While nacho traditionalists may roll their eyes, fearless foodies might delight to a plate of nachos with prosciutto and melted gorgonzola, tiny meat balls with Bolognese and parmesan atop crunchy tortilla chips, or fresh crab and béarnaise.

    “It’s all in the build,” says Flavor & The Menu, a magazine and website where chefs check out national trends.

    “Although nachos often look like a thrown-together pile of chips and toppings, the ones that move this trend forward are more thoughtful in [putting the ingredients together]. Not only does the balance need to be considered—between chips and cheese, savory and sweet, crunchy and soft—but the intention in the flavor play is also critical.”

    Flavor & The Menu took a look at how chefs around the country are interpreting nachos. You can create any of the ideas at home.

  • Add cheeses and sauces from just about any cuisine.
  • Swap out the tortilla chips accordingly, for a base of arepas, mixed vegetable chips, paratha, pita chips, plantains, pork rinds, rice crackers, roti, wontons, yucca chips (we stop short of suggesting matza chips with chopped liver, chopped onions and parsley).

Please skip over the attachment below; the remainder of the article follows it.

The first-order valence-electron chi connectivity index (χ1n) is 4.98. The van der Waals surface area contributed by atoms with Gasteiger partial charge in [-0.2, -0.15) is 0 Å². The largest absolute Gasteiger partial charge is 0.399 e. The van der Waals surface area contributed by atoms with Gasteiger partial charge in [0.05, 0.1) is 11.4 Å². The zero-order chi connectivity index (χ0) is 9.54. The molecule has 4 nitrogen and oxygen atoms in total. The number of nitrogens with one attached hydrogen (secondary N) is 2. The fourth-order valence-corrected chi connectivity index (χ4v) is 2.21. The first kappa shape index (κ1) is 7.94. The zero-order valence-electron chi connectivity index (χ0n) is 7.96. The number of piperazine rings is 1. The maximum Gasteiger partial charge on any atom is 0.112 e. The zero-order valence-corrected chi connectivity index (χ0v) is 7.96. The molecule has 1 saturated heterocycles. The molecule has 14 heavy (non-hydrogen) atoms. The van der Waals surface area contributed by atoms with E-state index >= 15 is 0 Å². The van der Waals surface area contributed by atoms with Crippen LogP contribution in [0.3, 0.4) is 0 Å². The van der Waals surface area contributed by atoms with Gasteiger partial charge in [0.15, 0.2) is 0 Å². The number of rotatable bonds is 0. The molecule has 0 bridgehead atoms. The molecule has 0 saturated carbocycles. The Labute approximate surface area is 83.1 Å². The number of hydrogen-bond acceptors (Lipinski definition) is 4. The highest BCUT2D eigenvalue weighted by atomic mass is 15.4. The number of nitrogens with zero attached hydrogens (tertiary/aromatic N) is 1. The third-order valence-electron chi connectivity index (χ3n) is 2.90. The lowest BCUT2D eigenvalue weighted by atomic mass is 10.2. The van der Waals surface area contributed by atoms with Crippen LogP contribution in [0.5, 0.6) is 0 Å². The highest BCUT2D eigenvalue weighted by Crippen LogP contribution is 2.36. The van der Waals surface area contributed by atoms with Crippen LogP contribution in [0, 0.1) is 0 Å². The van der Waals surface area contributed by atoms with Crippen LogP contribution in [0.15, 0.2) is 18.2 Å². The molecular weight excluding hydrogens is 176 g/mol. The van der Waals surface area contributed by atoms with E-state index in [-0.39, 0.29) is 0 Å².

• Instead of raw or pickled jalapeño, include kimchi or shishito peppers; or use a gochujang hot sauce instead of salsa.
    Here we go!

  • ASIAN FUSION Komodo in Los Angeles: Kimchi Nachos include chicken and bacon, sriracha aïoli, kimchi and cheese on fried corn tortillas.
  • BARBECUE Little Goat Diner in Chicago, IL: Machos Nachos pile barbecue pork, beans, pickled peppers, cheddar, sour cream and avocado on housemade masa chips (masa is the ground corn from which tortillas, and tortilla chips, are made).